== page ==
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Author: Amy Hardberger

Vista Ridge Project Creates More Questions Than Answers

UPDATE: My  statement from the public hearing can be read here. This blog was written with the assistance of Tyson Broad with the Lone Star Chapter of the Sierra Club For those who are keeping track, we are in year 4 of a statewide drought. Although some areas have received rainfall relief, the continuing drought has led many communities to ponder whether they have enough water for their future and, if not, where more water can be procured. Unfortunately, new water isn’t something that can easily be bought or delivered. It’s expensive, the infrastructure is lacking and the locals often don’t want it exported away from their region. Last spring, we posted a piece about a...

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Making Waves in San Antonio

While water is always a big topic for those of us at the blog, it has been a particular busy couple of weeks for water in San Antonio.  With a flurry of town hall meetings, film sneak peeks and big announcements, we thought it was time to catch up readers who may have missed the action. SAWS’s Big Announcement First, you might remember that San Antonio Water Systems (SAWS) was reviewing several groundwater purchase proposals.  Throughout the process, concerns were raised about transparency and whether the city really needed an additional 50,000 acre-feet of water.  Also, folks surrounding the Val Verde county proposal area were very worried about the long-term effects of the export. On February...

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Happy New Year!!!!

Happy Holidays!  Here at the blog, we have been taking advantage of a slight lull in water news to rest up from a busy year and gear up for many important, upcoming issues.  It seems with each year, water becomes an increasingly urgent issue. We are thankful to be involved in this topic and we are most grateful to dedicated readers like yourself who chose to learn more and get involved.  Like many issues, the fate of water is too important to be determined by only a few.  It requires widespread participation to ensure that Texas’s water needs (human and otherwise) are met. Before we close out 2013, it is worth a quick review...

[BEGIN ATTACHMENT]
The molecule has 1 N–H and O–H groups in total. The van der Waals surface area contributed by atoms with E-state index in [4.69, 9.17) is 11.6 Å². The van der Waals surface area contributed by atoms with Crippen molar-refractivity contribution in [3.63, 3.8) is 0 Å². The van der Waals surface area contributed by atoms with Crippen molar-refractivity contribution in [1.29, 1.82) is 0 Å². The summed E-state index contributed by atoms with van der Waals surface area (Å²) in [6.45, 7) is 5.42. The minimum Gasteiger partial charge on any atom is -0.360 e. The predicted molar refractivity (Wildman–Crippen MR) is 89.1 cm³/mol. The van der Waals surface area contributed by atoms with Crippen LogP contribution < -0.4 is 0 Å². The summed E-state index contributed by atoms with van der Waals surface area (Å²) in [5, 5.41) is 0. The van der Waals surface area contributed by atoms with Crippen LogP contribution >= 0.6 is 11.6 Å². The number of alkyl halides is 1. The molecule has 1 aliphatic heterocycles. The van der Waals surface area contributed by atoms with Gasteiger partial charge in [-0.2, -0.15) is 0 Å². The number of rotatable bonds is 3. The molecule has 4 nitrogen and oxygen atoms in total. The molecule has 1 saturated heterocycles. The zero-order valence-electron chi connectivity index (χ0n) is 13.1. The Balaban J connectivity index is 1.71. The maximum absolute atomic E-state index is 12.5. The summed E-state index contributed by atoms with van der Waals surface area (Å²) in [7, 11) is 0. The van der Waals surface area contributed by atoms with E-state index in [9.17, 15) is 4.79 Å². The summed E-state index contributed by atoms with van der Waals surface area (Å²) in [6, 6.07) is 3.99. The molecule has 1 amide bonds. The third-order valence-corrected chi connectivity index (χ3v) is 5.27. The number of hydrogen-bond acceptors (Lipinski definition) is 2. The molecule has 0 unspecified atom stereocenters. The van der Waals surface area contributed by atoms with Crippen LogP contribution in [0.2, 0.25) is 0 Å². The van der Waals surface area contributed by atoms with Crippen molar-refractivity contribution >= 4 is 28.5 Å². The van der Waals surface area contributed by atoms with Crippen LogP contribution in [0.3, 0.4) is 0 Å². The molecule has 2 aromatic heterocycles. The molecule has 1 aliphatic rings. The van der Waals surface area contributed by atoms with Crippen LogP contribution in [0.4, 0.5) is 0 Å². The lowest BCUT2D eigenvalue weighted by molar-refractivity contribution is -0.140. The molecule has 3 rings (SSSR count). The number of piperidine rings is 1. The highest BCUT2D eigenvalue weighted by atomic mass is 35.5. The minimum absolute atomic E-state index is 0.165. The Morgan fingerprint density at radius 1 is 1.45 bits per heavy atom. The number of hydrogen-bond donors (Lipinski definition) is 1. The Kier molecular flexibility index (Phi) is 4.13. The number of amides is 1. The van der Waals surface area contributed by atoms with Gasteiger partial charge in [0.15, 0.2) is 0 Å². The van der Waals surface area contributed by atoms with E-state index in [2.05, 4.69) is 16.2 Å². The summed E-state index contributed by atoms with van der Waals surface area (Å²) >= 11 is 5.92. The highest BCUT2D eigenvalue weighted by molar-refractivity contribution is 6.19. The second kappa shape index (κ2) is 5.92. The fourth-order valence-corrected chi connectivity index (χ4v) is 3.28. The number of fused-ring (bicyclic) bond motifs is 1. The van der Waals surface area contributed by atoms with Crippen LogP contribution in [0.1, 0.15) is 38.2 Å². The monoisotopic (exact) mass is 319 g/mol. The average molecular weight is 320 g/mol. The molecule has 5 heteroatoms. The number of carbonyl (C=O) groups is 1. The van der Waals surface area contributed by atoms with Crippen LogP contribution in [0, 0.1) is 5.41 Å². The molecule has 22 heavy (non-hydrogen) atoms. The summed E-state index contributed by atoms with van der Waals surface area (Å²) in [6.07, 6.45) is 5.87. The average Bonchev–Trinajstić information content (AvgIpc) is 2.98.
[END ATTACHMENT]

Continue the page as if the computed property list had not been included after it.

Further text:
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Land Use Choices Change Water Demand Projections

Cities across Texas are tasked with the daunting job of ensuring adequate water for their citizens into the future.  Decisions that are made regarding new supply of each can have large economic consequences for existing customers, but not pursuing supply may have dire consequences for the sustainability of the city.  Unfortunately, this fear of running out can cloud discussions about how much new water is really needed.  The key to getting this right is land use.  Too bad land use is often left out of conversations about expanding water resources. Hopefully, the conversation will change.  Next week, I will be taking part in the San Antonio Clean Technology Forum, which will bring city leaders...

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Losing in Vegas – Water & Money!

This blog post was written by Ken Kramer, Water Resources Chair, Lone Star Chapter of the Sierra Club Most people who go to Las Vegas probably worry about losing money. Those of us here in Vegas at the Sixth Annual WaterSmart Innovations Conference, hosted by the Southern Nevada Water Authority, worry about losing water. But water losses often mean lost revenue for water utilities; and if your water utility is losing too much water in its distribution system, it could be gambling with your community’s future. Maybe that’s why utility water loss was the topic of several sessions at the national water conservation conference I’m attending in Vegas. “Water loss” is a slippery term (pardon...

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